The fourth (and purportedly final) step involved laying the carpet.  I was particularly proud of this accomplishment, since it involved some single handled maneuvering of some rather large furniture.  Oh, and I pulled a tricky trick where the carpet tucked under the laundry room door and met head to head with the tile in the hallway: I folded the carpet under and stomped it flat, so it looked like a real, professional seam.  Shwew.  Go, me.

Enter the happily ever after that wasn’t.

First and foremost, the carpet unbalanced the washing machine.  My beautiful, perfect, quiet, purring machine turned into some sort of raging lunatic every time I pushed her buttons.  Not only was it loud and annoying and cumbersome, but then I read somewhere that the life expectancy of unbalanced washing machines is dramatically reduced compared to their level-headed peers.

If that’s not bad news, I don’t know what is.

Obviously, the carpet had to go.

I procrastinated for a few weeks, but as the time neared for our triannual trip to the dump, I knew I had to act.

So I did.  I enlisted Tim’s help, and together we singlehandedly wrastled that carpet back out from under said heavy furniture, rolled it up, carted it out to the trailer, loaded it up, and drove off into the sunset.

Enter the end of story that wasn’t.

While removing the carpet from underneath the dryer, we (I) accidentally pinched (punctured) the dryer exhaust hose.

Ooops.

So off Tim runs for a new hose, some extra hose clamps, and a bottle of vodka.  (Just kidding about the vodka.)

Alas, alack, the hose clamp doesn’t quite fit the exit pipe.  So back he runs for some sort of pipe re-sizer and more vodka.

At this moment in the saga, something terrible happens: outage season–otherwise known among control engineers as the ‘drop everything and run to work death dance ‘–begins at the power plant.  So Tim did just that two weeks ago, and he hasn’t been back since ‘s been home just long enough to eat and sleep since.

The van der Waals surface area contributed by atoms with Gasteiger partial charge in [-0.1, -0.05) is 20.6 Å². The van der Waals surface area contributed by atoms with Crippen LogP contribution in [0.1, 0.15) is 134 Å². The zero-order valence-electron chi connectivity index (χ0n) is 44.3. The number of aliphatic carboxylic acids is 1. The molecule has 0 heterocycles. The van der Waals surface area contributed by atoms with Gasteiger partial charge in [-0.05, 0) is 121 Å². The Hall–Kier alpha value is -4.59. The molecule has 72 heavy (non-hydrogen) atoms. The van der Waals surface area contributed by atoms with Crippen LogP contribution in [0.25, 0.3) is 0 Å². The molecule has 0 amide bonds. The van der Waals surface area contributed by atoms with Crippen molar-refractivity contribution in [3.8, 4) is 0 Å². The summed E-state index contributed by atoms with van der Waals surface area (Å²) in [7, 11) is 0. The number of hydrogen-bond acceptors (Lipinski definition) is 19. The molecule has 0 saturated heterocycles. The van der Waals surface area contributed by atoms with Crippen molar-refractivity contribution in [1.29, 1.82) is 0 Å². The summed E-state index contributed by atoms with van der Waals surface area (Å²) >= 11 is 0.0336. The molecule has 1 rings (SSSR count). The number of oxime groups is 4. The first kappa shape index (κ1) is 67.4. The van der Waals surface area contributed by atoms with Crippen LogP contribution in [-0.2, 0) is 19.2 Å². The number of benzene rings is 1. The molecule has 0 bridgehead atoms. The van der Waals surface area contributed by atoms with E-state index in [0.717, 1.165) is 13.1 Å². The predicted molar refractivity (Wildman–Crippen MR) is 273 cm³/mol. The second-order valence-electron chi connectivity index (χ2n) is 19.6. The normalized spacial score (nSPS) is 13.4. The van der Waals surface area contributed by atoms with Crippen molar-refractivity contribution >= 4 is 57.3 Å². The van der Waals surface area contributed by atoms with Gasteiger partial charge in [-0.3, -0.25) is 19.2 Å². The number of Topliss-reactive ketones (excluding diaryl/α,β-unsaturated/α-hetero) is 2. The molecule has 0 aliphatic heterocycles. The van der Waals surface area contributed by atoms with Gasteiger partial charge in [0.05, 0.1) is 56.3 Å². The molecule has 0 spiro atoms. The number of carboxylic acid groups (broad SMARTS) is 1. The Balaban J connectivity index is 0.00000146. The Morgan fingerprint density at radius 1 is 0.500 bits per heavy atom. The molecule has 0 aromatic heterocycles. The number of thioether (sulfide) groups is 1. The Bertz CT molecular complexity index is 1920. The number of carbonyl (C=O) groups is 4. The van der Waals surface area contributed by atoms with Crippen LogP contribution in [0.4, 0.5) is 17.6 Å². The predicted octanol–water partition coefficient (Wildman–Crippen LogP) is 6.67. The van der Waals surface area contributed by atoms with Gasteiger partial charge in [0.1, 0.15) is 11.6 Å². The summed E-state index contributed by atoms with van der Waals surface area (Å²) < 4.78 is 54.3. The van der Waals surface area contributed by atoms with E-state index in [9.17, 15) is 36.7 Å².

Well, good wife that I am, yesterday I decide to contract another case of the I-can-do-anythings (my only other symptom being a huge basket of dirty laundry).  So I muscle around that hose, figure out why the clamp doesn’t fit, fit it, tighten it down, and take my trusty-dusty machines for a test drive.

Here’s how that went:

Not well.

So, dear readers, in case you missed it, three months, a big mess, and a few wasted days of work later, we are now right back to where we started (a laundry room with a concrete floor), except that now:

The washer’s still off kilter, despite being back on a level playing field.  I know this because of the loud protestations she made yesterday at even the most simple of tasks.  Oh, she’ll do what I ask her to alright–but not without making herself heard.

The dryer hose leaks steam (at both ends), despite being tightly sealed (at both ends).

And outage season isn’t over for two more months.

In conclusion:

The moral of this story is I am not as amazingly skilled as I’d like to think, so please don’t ask me to do anything even remotely simple for you anytime soon.  And remind me next time I get a case of the I-C-D-A-s to just leave well enough alone, thank you very much.

Oh, yah, and the other moral is I’ll probably be wearing this same shirt for the next month, so don’t get too close. 

Good thing I scored a deal on deodorant last week.